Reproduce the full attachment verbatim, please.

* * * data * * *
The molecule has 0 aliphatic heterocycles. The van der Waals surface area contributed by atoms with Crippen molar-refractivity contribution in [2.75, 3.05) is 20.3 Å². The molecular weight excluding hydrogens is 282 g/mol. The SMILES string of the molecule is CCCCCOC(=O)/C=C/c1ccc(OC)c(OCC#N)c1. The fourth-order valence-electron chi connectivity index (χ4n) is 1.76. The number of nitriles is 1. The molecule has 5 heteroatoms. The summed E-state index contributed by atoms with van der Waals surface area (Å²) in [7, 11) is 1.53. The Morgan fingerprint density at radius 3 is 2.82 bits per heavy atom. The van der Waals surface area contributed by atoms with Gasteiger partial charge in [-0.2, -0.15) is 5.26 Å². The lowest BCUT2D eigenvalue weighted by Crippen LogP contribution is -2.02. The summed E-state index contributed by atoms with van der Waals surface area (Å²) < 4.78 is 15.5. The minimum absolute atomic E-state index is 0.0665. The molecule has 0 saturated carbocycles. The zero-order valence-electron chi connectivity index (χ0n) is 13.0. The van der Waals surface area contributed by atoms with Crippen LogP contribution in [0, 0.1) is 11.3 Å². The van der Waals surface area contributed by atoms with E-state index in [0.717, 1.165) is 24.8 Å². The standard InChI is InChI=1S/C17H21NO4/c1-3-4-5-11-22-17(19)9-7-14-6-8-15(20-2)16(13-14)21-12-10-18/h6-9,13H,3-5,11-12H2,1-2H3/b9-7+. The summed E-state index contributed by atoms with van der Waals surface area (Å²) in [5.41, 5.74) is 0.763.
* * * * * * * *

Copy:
The molecule has 0 aliphatic heterocycles. The van der Waals surface area contributed by atoms with Crippen molar-refractivity contribution in [2.75, 3.05) is 20.3 Å². The molecular weight excluding hydrogens is 282 g/mol. The SMILES string of the molecule is CCCCCOC(=O)/C=C/c1ccc(OC)c(OCC#N)c1. The fourth-order valence-electron chi connectivity index (χ4n) is 1.76. The number of nitriles is 1. The molecule has 5 heteroatoms. The summed E-state index contributed by atoms with van der Waals surface area (Å²) in [7, 11) is 1.53. The Morgan fingerprint density at radius 3 is 2.82 bits per heavy atom. The van der Waals surface area contributed by atoms with Gasteiger partial charge in [-0.2, -0.15) is 5.26 Å². The lowest BCUT2D eigenvalue weighted by Crippen LogP contribution is -2.02. The summed E-state index contributed by atoms with van der Waals surface area (Å²) < 4.78 is 15.5. The minimum absolute atomic E-state index is 0.0665. The molecule has 0 saturated carbocycles. The zero-order valence-electron chi connectivity index (χ0n) is 13.0. The van der Waals surface area contributed by atoms with Crippen LogP contribution in [0, 0.1) is 11.3 Å². The van der Waals surface area contributed by atoms with E-state index in [0.717, 1.165) is 24.8 Å². The standard InChI is InChI=1S/C17H21NO4/c1-3-4-5-11-22-17(19)9-7-14-6-8-15(20-2)16(13-14)21-12-10-18/h6-9,13H,3-5,11-12H2,1-2H3/b9-7+. The summed E-state index contributed by atoms with van der Waals surface area (Å²) in [5.41, 5.74) is 0.763.